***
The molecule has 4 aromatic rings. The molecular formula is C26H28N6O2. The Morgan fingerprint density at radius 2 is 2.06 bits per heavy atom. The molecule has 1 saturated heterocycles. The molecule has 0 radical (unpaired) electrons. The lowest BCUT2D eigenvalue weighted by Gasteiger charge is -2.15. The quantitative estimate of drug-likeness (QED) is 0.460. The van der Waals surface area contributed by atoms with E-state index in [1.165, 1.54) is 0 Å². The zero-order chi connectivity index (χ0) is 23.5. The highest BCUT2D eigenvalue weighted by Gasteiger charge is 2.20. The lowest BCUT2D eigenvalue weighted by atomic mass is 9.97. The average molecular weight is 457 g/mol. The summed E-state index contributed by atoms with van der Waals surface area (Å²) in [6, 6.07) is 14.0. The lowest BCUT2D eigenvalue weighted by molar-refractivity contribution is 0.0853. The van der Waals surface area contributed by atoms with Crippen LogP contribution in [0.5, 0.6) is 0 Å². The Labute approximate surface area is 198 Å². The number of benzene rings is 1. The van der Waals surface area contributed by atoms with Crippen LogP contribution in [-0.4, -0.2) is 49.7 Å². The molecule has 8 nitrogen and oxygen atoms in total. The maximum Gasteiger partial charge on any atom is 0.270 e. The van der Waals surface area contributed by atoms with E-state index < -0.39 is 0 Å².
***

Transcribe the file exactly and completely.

The molecule has 4 aromatic rings. The molecular formula is C26H28N6O2. The Morgan fingerprint density at radius 2 is 2.06 bits per heavy atom. The molecule has 1 saturated heterocycles. The molecule has 0 radical (unpaired) electrons. The lowest BCUT2D eigenvalue weighted by Gasteiger charge is -2.15. The quantitative estimate of drug-likeness (QED) is 0.460. The van der Waals surface area contributed by atoms with E-state index in [1.165, 1.54) is 0 Å². The zero-order chi connectivity index (χ0) is 23.5. The highest BCUT2D eigenvalue weighted by Gasteiger charge is 2.20. The lowest BCUT2D eigenvalue weighted by atomic mass is 9.97. The average molecular weight is 457 g/mol. The summed E-state index contributed by atoms with van der Waals surface area (Å²) in [6, 6.07) is 14.0. The lowest BCUT2D eigenvalue weighted by molar-refractivity contribution is 0.0853. The van der Waals surface area contributed by atoms with Crippen LogP contribution in [0.5, 0.6) is 0 Å². The Labute approximate surface area is 198 Å². The number of benzene rings is 1. The van der Waals surface area contributed by atoms with Crippen LogP contribution in [-0.4, -0.2) is 49.7 Å². The molecule has 8 nitrogen and oxygen atoms in total. The maximum Gasteiger partial charge on any atom is 0.270 e. The van der Waals surface area contributed by atoms with E-state index < -0.39 is 0 Å².